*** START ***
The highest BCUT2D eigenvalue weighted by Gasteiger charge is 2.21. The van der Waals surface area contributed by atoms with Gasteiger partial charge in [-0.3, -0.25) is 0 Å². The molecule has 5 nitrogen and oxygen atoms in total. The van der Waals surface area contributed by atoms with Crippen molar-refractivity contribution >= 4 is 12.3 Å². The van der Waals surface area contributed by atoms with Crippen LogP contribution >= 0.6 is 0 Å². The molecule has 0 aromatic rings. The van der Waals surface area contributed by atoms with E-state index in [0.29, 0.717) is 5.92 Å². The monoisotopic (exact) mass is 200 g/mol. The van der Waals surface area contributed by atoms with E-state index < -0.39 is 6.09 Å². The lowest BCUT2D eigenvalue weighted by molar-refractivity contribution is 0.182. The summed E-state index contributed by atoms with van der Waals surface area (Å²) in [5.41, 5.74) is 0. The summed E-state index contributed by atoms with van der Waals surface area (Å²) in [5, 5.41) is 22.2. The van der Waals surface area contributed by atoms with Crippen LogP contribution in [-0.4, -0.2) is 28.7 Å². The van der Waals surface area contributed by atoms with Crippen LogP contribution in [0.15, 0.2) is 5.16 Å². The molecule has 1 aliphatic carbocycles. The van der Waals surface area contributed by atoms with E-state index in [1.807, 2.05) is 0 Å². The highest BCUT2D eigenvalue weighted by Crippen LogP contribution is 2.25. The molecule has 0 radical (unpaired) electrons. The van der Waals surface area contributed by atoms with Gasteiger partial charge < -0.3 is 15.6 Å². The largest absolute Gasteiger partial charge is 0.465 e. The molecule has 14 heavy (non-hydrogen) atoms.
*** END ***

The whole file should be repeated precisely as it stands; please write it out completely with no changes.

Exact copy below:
The highest BCUT2D eigenvalue weighted by Gasteiger charge is 2.21. The van der Waals surface area contributed by atoms with Gasteiger partial charge in [-0.3, -0.25) is 0 Å². The molecule has 5 nitrogen and oxygen atoms in total. The van der Waals surface area contributed by atoms with Crippen molar-refractivity contribution >= 4 is 12.3 Å². The van der Waals surface area contributed by atoms with Crippen LogP contribution >= 0.6 is 0 Å². The molecule has 0 aromatic rings. The van der Waals surface area contributed by atoms with E-state index in [0.29, 0.717) is 5.92 Å². The monoisotopic (exact) mass is 200 g/mol. The van der Waals surface area contributed by atoms with E-state index < -0.39 is 6.09 Å². The lowest BCUT2D eigenvalue weighted by molar-refractivity contribution is 0.182. The summed E-state index contributed by atoms with van der Waals surface area (Å²) in [5.41, 5.74) is 0. The summed E-state index contributed by atoms with van der Waals surface area (Å²) in [5, 5.41) is 22.2. The van der Waals surface area contributed by atoms with Crippen LogP contribution in [-0.4, -0.2) is 28.7 Å². The van der Waals surface area contributed by atoms with Crippen LogP contribution in [0.15, 0.2) is 5.16 Å². The molecule has 1 aliphatic carbocycles. The van der Waals surface area contributed by atoms with E-state index in [1.807, 2.05) is 0 Å². The highest BCUT2D eigenvalue weighted by Crippen LogP contribution is 2.25. The molecule has 0 radical (unpaired) electrons. The van der Waals surface area contributed by atoms with Gasteiger partial charge < -0.3 is 15.6 Å². The largest absolute Gasteiger partial charge is 0.465 e. The molecule has 14 heavy (non-hydrogen) atoms.